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Maryland's Child Support Administration Generally Claimed Administrative Costs That Were Allowable and Allocable

Why OIG Did This Audit

Under the Child Support Enforcement Program (CSE program), the Federal Government and States share administrative costs related to locating noncustodial parents, establishing paternity and support orders, and collecting and distributing child support payments. In a prior audit, we found that one State claimed unallowable and unsupported CSE program administrative costs for Federal reimbursement. In Maryland, child support services are provided under cooperative reimbursement agreements with various entities. We reviewed administrative costs claimed by Maryland under its agreement with the Maryland Judiciary, Administrative Office of the Courts (AOC), because it was the largest agreement in terms of administrative costs claimed by the State for Federal fiscal year (FFY) 2021.

Our objective was to determine whether Maryland claimed administrative costs for the CSE program that were allowable and allocable in accordance with Federal and State requirements.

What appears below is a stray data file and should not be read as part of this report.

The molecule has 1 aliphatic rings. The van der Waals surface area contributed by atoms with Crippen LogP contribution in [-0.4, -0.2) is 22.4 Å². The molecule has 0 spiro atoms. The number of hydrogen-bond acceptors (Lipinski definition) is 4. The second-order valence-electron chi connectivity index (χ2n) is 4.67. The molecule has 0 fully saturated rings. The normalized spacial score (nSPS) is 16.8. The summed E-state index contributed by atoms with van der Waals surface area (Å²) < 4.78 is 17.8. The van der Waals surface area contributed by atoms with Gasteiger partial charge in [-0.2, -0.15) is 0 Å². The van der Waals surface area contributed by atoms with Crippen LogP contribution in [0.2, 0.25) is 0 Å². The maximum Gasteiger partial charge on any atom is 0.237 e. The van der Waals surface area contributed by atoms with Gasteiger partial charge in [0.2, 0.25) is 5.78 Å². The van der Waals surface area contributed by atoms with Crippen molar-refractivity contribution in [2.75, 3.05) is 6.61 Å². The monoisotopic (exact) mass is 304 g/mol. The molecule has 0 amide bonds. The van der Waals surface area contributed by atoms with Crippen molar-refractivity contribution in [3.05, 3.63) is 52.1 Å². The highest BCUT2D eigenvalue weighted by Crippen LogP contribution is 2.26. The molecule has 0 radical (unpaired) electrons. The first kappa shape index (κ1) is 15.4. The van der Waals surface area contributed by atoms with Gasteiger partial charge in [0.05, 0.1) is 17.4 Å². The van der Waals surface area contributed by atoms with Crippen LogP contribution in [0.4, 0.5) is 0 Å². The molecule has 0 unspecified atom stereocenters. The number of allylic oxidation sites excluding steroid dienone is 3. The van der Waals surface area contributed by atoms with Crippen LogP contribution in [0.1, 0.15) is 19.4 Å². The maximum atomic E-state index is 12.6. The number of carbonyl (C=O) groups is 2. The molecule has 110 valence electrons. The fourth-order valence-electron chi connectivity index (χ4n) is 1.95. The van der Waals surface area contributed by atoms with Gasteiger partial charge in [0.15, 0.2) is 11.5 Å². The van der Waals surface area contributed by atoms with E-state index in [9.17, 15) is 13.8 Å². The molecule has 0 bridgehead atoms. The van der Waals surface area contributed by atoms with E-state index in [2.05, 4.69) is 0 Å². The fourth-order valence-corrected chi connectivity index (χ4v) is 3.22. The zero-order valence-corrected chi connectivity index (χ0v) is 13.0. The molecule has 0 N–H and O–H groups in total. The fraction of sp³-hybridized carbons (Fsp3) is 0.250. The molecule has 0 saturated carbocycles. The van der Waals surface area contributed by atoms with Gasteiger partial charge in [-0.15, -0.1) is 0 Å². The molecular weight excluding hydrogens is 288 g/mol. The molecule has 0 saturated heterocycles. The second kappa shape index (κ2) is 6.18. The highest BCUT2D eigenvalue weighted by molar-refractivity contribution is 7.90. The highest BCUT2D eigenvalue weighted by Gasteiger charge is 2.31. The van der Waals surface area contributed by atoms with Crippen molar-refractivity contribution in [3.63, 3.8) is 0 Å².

How OIG Did This Audit

We reviewed the salary and fringe benefit costs of 158 AOC employees charged to the CSE program during FFY 2021 (audit period) as well as indirect costs charged through the application of a de minimis rate of 10 percent.

What OIG Found

Maryland generally claimed AOC administrative costs for the CSE program that were allowable and allocable, and the overall effect of the errors we identified during our audit period were immaterial. However, we determined that Maryland did not have an adequate invoice review process to ensure that AOC salary and fringe benefits allocated to the CSE program were accurate and supported and that the AOC properly calculated indirect costs charged to the CSE program.

What OIG Recommends and Maryland Comments

We recommend that Maryland: (1) periodically review the allocation and support of payroll costs invoiced by the AOC, and (2) verify that the AOC calculates indirect costs charged to the CSE program by applying the de minimis rate of 10 percent to the correct allocation base. In written comments on our draft report, Maryland concurred with our recommendations. Maryland also described the actions it will take to address the recommendations. For example, Maryland said it would periodically conduct site reviews, beginning April 1, 2023, and evaluate the AOC billing process, internal controls, and supporting documentation to verify the allocation and support of payroll costs invoiced by the AOC.

Filed under: Administration for Children and Families